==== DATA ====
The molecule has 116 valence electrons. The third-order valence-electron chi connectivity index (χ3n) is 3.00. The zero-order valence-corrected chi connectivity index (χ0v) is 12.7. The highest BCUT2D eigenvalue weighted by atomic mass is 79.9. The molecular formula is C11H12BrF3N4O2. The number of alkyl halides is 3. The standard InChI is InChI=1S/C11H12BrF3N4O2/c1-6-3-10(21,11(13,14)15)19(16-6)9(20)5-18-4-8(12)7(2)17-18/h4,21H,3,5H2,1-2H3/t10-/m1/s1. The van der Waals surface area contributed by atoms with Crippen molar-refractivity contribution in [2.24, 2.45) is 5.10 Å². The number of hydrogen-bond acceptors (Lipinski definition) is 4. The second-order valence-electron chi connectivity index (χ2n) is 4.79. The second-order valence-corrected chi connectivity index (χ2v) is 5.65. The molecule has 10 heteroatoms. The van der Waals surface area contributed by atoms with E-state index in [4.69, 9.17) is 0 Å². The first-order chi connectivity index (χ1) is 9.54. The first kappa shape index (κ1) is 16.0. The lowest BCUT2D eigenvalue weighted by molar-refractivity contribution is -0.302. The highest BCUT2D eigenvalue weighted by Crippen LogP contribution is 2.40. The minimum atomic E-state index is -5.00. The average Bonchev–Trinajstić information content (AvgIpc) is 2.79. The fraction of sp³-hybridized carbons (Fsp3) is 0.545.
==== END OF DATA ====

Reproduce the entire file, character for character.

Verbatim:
The molecule has 116 valence electrons. The third-order valence-electron chi connectivity index (χ3n) is 3.00. The zero-order valence-corrected chi connectivity index (χ0v) is 12.7. The highest BCUT2D eigenvalue weighted by atomic mass is 79.9. The molecular formula is C11H12BrF3N4O2. The number of alkyl halides is 3. The standard InChI is InChI=1S/C11H12BrF3N4O2/c1-6-3-10(21,11(13,14)15)19(16-6)9(20)5-18-4-8(12)7(2)17-18/h4,21H,3,5H2,1-2H3/t10-/m1/s1. The van der Waals surface area contributed by atoms with Crippen molar-refractivity contribution in [2.24, 2.45) is 5.10 Å². The number of hydrogen-bond acceptors (Lipinski definition) is 4. The second-order valence-electron chi connectivity index (χ2n) is 4.79. The second-order valence-corrected chi connectivity index (χ2v) is 5.65. The molecule has 10 heteroatoms. The van der Waals surface area contributed by atoms with E-state index in [4.69, 9.17) is 0 Å². The first-order chi connectivity index (χ1) is 9.54. The first kappa shape index (κ1) is 16.0. The lowest BCUT2D eigenvalue weighted by molar-refractivity contribution is -0.302. The highest BCUT2D eigenvalue weighted by Crippen LogP contribution is 2.40. The minimum atomic E-state index is -5.00. The average Bonchev–Trinajstić information content (AvgIpc) is 2.79. The fraction of sp³-hybridized carbons (Fsp3) is 0.545.